Better Than A Harlequin Romance: Young Women and the Future and It's My Life! Young Women and Control were organized to appeal to young participants. Many young women were also delighted to see Sylvia Hamilton's film Black Mother, Black Daughter and discuss aspects of the mother-daughter relationship with her. Guysborough Learning Opportunities for Women member Nancy Wright brought to the conference a group of young women from a rural high school, and some local high schools responded to our invitation by sending delegates. Margaret Robinson, a young woman who attended the conference with her mother, afterwards wrote "[At the end] we had come full circle, but with a more complete understanding of ourselves, what we want, and how to get it." (1) Recently I spoke with a local teacher who had attended the conference with six of her students and she says they are still discussing it with great excitement and animation.
Literacy, global feminism, and confidence building were also among the long list of topics covered in workshops. On the whole the feedback was very favorable. Of course, one woman's favorite workshop is not necessarily another's and views sometimes conflicted. Suggestions for improvements included: having a government representative available to explain/ defend programs at workshops detailing government programs; keeping workshops closer to their descriptions, having them more focused and less "rambling," more "hands on" and perhaps a little longer.
The single most popular event of the conference was the Friday night Gala when 150 women crammed into the Student Cafeteria and sang, swayed and laughed to the antics and music of talented Nova Scotia women. During the evening, a surprised and delighted Mairi St. John MacDonald gave a very moving response to the news that CCLOW has founded a scholarship in her name.
The words "Excellent" and "Great" were the most frequent descriptions given for another event, the theatre workshop given by the Guys borough Learning Opportunities For Women. The GLOW women described their performance, which they created collectively, as "songs and scenes depicting our own experiences as rural women." Women from all parts of Nova Scotia were able to identify with many of the scenes depicted.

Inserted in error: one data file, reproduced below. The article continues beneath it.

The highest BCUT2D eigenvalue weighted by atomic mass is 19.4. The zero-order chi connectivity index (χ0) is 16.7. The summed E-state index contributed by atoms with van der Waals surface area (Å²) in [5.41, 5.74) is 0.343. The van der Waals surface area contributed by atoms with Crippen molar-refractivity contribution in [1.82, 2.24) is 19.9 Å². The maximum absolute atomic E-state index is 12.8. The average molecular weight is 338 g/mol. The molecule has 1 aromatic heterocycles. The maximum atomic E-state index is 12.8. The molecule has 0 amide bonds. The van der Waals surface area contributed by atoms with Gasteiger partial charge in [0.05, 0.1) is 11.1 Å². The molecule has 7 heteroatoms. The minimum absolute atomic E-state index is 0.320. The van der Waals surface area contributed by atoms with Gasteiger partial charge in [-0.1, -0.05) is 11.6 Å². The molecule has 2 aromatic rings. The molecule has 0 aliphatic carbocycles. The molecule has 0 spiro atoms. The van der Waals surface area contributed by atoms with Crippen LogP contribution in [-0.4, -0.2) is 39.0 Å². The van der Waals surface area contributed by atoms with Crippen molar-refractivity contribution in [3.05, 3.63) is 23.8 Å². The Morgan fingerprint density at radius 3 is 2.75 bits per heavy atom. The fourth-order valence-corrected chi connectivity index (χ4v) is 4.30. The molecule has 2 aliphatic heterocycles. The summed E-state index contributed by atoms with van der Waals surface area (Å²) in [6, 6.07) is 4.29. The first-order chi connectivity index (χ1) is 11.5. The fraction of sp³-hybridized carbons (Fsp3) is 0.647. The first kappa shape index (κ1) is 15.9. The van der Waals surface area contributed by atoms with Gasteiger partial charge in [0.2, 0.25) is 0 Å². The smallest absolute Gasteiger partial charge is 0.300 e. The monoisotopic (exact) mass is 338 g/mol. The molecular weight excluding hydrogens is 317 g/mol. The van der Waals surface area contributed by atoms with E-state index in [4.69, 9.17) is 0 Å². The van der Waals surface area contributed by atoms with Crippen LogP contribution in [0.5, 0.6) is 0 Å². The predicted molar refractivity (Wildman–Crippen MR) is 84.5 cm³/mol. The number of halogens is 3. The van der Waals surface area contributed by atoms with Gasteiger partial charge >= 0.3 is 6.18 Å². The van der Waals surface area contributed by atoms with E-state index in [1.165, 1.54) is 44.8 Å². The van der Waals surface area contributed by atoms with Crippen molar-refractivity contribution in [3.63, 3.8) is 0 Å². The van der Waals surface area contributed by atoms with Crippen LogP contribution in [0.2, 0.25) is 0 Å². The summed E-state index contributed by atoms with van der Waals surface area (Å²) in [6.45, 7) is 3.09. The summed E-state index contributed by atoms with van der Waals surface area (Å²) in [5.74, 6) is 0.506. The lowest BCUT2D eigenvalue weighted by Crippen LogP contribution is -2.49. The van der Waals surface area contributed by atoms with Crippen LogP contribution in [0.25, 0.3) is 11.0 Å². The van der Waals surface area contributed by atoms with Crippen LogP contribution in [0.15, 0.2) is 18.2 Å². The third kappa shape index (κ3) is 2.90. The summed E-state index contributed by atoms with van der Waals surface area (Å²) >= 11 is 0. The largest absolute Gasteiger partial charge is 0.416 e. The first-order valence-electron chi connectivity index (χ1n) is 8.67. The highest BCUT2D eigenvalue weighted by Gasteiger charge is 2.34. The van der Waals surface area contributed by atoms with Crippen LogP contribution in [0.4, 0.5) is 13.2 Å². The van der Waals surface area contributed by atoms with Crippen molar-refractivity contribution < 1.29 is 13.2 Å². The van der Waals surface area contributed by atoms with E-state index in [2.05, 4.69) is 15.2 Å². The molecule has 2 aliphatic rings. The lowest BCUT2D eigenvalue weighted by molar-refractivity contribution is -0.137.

The conference also provided the opportunity for Nova Scotia CCLOW members to meet the Board. A number of women attended the CCLOW Annual General Meeting which was held over Saturday breakfast. Board members also mingled with Conference participants at lunchtime when provincial directors gave a brief introduction to the activities of their local CCLOW group. A number of women told us they thoroughly enjoyed meeting board members and hearing about CCLOW activities across the country, and some felt they would have liked to hear more.
The 1989 CCLOW-NS Conference may not have been a fairy tale, but it certainly had a happy ending. After two days packed with learning and sharing, we were all ready to end the conference with some light- hearted fun. What better than a game of Feminist Charades which, as promised, were unlike any charades we'd ever played before! Diann Graham led this "non- competitive sisterly activity" in which we played Bridge the Wage Gap and Dump the Budget as we acted out feminist slogans, book titles, and acronyms. In the playing we reaffirmed our commitment to work together to break down the barriers to women's learning.
Barbara Cottrell is a member of CCLOW. She is a researcher, writer, adult educator, and mother living in Halifax.
1. Pandora, October 1989, p.13.